Fwd: Intent to unship: TLS 1.0 and TLS 1.1

Patrick Cloke patrick at cloke.us
Thu Sep 12 12:40:16 UTC 2019


I'm curious what effect this will have on Thunderbird. Do we have any 
idea what percentage of SMTP/IMAP/POP servers are using these versions 
of TLS?

--Patrick

-------- Forwarded Message --------
Subject: Intent to unship: TLS 1.0 and TLS 1.1
Date: Thu, 12 Sep 2019 14:03:39 +1000
From: Martin Thomson <mt at mozilla.com>
To: dev-platform <dev-platform at lists.mozilla.org>
Newsgroups: mozilla.dev.platform
References: 
<CAPLxc=UoDyskquLxob5fMTwL8NMtOeFQSWMsQE5kh-2KAZor+A at mail.gmail.com>

(We’ve had a couple of blog postings about this [1][2], but this list
hasn’t received an explicit intent notice.  Now that we’re starting to make
changes, it seems like a good time to correct that oversight.)

TLS 1.0 and 1.1 are old.  They are also broken in myriad subtle ways. [3]
explains in more detail.

Disabling TLS 1.0 and 1.1 is part of an agreement we have negotiated with
other browsers.  We have agreed with Apple, Google, and Microsoft to
disable this version in March 2020. Safari Tech Preview has already made
this change [4].

We have been measuring the impact of this change at [5], which shows steady
progress from sites.  Telemetry shows that TLS 1.0 usage is much higher
than we would ordinarily tolerate for this sort of deprecation [6], but we
are confident in the commitment that other browsers have made. The trend in
both measurements supports the view that the number of sites that will be
affected is reducing steadily [7].

The first step on this path landed in Firefox 68.  That was to show a
warning in developer tools.

The step we’re about to take disables TLS 1.0 and 1.1 in Nightly.  The plan
is to do that in the Firefox 71 cycle. Bug 1579270 tracks this change.

After that we plan to start progressively disabling TLS 1.0 and 1.1 in Beta
as that Firefox 71 and subsequent versions are deployed.  This will likely
start by making the change for a very small percentage of people using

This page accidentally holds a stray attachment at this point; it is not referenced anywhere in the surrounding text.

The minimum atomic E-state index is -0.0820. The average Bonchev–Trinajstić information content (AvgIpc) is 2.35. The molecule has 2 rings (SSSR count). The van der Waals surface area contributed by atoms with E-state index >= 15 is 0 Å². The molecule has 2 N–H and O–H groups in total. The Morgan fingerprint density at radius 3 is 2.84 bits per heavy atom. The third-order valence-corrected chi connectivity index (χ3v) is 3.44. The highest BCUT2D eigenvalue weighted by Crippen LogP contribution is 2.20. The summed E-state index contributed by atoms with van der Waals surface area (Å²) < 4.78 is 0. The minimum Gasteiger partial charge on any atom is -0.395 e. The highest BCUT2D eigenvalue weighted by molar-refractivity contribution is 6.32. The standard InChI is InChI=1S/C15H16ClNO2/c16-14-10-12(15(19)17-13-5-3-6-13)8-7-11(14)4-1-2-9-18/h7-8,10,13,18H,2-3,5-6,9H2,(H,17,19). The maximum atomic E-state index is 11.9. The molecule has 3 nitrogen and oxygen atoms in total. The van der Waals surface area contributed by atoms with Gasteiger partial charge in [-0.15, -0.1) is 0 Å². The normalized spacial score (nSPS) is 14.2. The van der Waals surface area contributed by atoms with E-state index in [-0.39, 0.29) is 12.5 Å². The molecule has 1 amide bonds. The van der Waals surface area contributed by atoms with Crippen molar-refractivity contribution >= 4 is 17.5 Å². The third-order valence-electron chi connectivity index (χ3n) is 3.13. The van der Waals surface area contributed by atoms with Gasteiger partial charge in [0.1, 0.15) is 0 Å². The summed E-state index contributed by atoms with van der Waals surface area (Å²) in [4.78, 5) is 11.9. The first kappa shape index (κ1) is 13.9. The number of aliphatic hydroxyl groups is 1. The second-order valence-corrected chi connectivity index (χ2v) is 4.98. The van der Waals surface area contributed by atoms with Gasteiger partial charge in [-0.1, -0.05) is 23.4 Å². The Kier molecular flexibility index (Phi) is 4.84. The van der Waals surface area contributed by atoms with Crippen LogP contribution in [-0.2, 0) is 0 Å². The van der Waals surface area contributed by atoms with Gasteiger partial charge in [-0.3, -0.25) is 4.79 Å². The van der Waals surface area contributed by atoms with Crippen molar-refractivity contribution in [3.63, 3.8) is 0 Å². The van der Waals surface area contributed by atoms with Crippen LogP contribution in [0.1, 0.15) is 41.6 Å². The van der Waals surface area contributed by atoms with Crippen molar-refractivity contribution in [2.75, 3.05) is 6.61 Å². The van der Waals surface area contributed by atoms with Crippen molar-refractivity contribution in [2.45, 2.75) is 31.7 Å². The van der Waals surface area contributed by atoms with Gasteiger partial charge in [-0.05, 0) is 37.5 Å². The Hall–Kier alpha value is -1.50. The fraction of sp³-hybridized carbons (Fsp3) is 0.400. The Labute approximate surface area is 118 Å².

Beta, then increasing as we gather feedback. The idea is to have all of
Beta switched over ahead of March.

Finally, we will disable TLS 1.0 and 1.1 for all people using the Release
channel of Firefox in March 2020.  Exact plans for how and when this will
happen are not yet settled.

Bug 1579285 is tracking updates to the SSL_ERROR_UNSUPPORTED_VERSION error
page that we expect will get more use.  That page currently offers to reset
preferences. We are considering offer the option to re-enable old TLS
versions.  However, we would remove that capability in a build that will go
to Release in or shortly after March.

Independent of this, WebRTC uses DTLS, which has a similar story. DTLS 1.0
is effectively TLS 1.1.  However, WebRTC has higher DTLS 1.0 usage rates
[8]. The WebRTC team are considering disabling support for DTLS 1.0 at the
same time, but might defer that decision.

This is a potentially disruptive change, but we believe that this is good
for the security and stability of the web.

---

[1]
https://blog.mozilla.org/security/2018/10/15/removing-old-versions-of-tls/

[2] https://hacks.mozilla.org/2019/05/tls-1-0-and-1-1-removal-update/

[3] https://tools.ietf.org/html/draft-ietf-tls-oldversions-deprecate-05

[4]
https://webkit.org/blog/9526/release-notes-for-safari-technology-preview-91/

[5] The second graph at
http://tlscanary-plot-8e95d89854d73f4d.elb.us-west-2.amazonaws.com/ ;
ignore the jump prior to May, that’s the result of a methodology change to
switch the list of sites that are scanned.

[6] https://sql.telemetry.mozilla.org/queries/64283#164115 shows values for
Release, which puts TLS 1.0 between 0.46% and 0.68% depending on the time
of week.  TLS 1.1 is virtually non-existent at 0.02%, we could have removed
that already if it weren’t for the fact that this isn’t how TLS version
negotiation works.

[7] ibid. In October last year, TLS 1.0 was in the range of 0.65% to 1%.
[8] https://mzl.la/2ZIHK55


More information about the tb-planning mailing list